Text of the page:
5 Questions: Ohio State at Penn State

Ohio State and Penn State will square off in a matchup of teams unbeaten so far in Big Ten play, and we see a few familiar themes coming to the forefront. Can the Buckeyes protect the ball and get off to a better start than usual? What about various parts of the passing game? We look at those and more.

1. Can Ohio State get off to a quick start?

This has been a problem for the Buckeyes all season, and it could be a bigger issue this week given the opponent. Ohio State has been outscored 56-51 overall in the first quarter while the Nittany Lions enjoy a 66-0 advantage in The Opening 15 minutes.

Starting quickly this week could also help quiet what can be a raucous Beaver Stadium crowd.

Putting a finger on what has led to the Buckeyes' lethargic beginnings has been difficult, but offensive coordinator Tom Herman quipped they are 0-9 in guessing how teams will defend them based on film.

2. Who wins the turnover battle?

This is often a pivotal part of a game, but this week in particular it could play a big role in determining the outcome.

The Lions lead the Big Ten in turnover margin and are tied for 12th in the nation in giveaways with seven. Key to that stat is the play of quarterback Matt McGloin, who has thrown only two interceptions this season despite leading the Big Ten in pass attempts. He was turnover-prone earlier in his career, including a loss at Ohio State in which he threw a pair of picks that were returned for touchdowns and a five-interception game against a Florida team coached by Urban Meyer. Both of those games came two years ago, however.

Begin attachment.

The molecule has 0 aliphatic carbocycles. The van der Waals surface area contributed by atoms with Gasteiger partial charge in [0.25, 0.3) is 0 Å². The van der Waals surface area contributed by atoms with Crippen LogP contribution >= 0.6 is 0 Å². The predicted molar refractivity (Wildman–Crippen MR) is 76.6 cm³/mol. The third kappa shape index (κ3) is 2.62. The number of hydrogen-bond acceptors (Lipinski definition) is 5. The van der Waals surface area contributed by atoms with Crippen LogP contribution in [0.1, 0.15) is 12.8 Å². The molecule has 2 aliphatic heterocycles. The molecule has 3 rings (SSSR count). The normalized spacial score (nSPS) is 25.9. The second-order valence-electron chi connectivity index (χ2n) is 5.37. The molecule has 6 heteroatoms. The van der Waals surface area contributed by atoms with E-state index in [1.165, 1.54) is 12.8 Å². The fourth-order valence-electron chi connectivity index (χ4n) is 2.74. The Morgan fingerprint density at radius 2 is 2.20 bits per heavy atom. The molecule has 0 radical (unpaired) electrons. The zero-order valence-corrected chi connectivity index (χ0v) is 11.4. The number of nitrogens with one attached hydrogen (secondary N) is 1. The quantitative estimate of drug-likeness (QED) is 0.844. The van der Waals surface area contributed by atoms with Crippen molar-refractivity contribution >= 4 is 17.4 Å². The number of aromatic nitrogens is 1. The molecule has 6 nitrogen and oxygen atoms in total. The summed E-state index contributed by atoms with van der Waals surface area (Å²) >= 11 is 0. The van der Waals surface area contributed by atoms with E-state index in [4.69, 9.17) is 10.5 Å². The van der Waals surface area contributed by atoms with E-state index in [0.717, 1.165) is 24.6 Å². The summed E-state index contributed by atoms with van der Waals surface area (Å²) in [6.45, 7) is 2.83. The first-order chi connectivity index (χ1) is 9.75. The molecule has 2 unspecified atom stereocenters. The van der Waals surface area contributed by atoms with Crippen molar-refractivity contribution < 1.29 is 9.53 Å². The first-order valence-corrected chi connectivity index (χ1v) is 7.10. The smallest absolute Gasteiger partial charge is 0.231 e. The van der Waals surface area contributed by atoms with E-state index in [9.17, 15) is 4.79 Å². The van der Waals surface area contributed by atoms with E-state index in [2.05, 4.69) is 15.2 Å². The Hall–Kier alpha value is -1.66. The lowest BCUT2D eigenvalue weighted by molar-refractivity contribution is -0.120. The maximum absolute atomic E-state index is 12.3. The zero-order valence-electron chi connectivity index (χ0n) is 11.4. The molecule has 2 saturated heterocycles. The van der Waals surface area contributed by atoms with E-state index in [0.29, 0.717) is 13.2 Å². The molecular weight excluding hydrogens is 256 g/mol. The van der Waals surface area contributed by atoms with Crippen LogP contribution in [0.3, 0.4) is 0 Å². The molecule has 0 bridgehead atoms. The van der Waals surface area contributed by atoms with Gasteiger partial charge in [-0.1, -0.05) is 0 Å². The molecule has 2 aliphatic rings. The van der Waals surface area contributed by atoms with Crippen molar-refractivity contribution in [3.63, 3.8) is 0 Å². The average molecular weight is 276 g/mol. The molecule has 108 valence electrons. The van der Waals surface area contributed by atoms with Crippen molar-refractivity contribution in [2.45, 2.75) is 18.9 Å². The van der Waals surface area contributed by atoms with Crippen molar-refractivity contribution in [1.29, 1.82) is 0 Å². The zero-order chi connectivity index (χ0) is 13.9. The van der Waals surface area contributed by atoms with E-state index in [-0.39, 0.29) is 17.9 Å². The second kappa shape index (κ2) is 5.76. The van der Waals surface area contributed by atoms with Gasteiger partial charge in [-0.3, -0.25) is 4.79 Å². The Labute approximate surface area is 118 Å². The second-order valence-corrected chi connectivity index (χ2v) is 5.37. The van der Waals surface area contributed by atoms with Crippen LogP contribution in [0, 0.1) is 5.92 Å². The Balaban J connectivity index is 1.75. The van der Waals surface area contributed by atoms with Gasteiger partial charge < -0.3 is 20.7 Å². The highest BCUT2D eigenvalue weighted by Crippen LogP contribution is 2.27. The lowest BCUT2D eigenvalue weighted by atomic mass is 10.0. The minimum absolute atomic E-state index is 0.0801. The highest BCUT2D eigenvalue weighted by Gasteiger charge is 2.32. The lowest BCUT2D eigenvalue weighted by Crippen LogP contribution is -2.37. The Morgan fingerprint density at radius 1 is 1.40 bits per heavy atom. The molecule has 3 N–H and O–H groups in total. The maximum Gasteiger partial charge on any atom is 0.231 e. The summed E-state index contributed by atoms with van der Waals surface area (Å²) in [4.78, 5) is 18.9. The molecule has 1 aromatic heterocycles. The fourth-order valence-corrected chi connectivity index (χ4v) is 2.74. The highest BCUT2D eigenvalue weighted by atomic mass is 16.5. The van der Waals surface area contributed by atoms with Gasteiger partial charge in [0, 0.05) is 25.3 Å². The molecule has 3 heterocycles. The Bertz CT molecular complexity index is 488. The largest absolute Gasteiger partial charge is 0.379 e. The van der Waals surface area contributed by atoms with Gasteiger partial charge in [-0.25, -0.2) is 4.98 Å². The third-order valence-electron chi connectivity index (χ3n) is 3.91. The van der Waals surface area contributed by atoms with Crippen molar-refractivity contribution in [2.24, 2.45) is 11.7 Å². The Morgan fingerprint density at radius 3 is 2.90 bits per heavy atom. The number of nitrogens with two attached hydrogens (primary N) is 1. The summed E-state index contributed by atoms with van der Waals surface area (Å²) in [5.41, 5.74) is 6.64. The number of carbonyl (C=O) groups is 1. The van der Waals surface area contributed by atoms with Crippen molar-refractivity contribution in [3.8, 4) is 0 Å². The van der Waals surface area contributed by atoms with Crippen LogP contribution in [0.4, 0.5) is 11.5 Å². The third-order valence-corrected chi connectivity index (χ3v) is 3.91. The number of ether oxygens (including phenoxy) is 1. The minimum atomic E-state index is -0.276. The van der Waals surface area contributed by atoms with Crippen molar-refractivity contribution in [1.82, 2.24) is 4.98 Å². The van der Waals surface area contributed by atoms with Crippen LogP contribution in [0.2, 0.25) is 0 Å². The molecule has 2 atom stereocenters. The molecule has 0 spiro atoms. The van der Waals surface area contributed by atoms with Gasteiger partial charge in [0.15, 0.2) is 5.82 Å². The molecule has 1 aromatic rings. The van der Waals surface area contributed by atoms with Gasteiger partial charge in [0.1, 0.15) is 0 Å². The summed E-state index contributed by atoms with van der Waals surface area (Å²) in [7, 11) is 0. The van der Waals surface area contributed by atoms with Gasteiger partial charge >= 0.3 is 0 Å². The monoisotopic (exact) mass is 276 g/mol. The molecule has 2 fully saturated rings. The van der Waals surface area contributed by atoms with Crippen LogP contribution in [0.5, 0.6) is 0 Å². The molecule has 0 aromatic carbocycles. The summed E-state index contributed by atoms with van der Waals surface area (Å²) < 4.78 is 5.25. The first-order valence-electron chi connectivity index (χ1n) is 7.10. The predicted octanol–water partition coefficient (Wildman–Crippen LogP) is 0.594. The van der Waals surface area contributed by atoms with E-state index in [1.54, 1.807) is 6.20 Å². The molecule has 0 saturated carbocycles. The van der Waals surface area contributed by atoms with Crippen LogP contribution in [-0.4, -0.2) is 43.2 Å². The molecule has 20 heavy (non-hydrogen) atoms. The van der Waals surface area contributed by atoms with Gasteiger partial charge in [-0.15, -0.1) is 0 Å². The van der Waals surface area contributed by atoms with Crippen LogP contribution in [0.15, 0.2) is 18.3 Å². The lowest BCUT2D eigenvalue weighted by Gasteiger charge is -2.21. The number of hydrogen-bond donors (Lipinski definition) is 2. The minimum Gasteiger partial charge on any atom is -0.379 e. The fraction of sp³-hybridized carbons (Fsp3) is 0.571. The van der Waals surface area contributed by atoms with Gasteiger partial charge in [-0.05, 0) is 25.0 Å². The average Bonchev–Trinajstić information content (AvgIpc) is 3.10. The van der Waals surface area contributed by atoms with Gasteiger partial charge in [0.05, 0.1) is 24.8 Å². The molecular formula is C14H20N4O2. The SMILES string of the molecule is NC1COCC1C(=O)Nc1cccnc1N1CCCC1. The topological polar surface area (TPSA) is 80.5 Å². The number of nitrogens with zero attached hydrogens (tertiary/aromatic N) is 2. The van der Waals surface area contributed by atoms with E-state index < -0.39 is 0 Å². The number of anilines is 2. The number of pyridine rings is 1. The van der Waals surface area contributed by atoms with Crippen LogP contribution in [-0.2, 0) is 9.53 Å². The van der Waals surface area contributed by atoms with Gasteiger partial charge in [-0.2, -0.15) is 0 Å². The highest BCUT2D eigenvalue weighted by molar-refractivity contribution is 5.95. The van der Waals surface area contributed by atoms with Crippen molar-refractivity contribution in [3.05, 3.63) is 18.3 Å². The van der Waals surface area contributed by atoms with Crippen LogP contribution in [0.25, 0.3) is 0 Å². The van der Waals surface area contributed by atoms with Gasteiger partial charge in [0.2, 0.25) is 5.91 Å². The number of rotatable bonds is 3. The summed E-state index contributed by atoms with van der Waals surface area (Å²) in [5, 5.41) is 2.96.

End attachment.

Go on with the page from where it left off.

Ohio State has not protected the ball as well, having lost it nearly twice as many (13) times on the year. That hasn't bitten the Buckeyes in the win-loss column yet, but it could this weekend.

3. Can the Ohio State cornerbacks contain Allen Robinson?

Bradley Roby likes to pump up teammate Travis Howard by telling him they are the top two cornerbacks in the Big Ten, and they will get a good chance to prove it this week with Robinson.

Robinson leads the Big Ten in catches per game (6.7) and is second in yards per game (80.4) after playing sparingly under the previous coaching staff.

The Buckeyes have not traditionally matched up one player against a top receiver, so both Roby and Howard figure to get a shot at him. Robinson is not Penn State's only weapon in the passing game, as nine different Lions caught passes last week against Iowa.

4. How effective will Braxton Miller be?

The Buckeyes' star sophomore quarterback has answered the bell in previous big games, and they will need him to again this week.

He is scheduled to return from a nasty looking hit that kept him out of the end of the win against Purdue last weekend, but the coaching staff says they will not dial back their use of his talented legs.

While he continues to develop consistency as a passer, Miller could be the most dangerous runner in the Big Ten. However, he has looked tentative to run at times, perhaps preferring to do damage with his arm. Striking a proper balance is key to the effectiveness of the Ohio State offense, but he has often proven the catalyst when the Buckeyes have it in gear.

5. Will Penn State try to scheme up the Buckeyes?

Nittany Lions head coach Bill O'Brien comes to Happy Valley from the NFL, where game-planning for specific players is more common than in college.

It is not hard to imagine him trying to take advantages in any weaknesses he might perceive in the Ohio State defense, such as a banged up linebacker corps.

O'Brien has multiple talented tight ends at his disposal, including Kyle Carter (29 catches for 364 yards) and Matt Lehman (13 catches for 163 yards), if he wants to attack the Buckeyes with the inside passing game.

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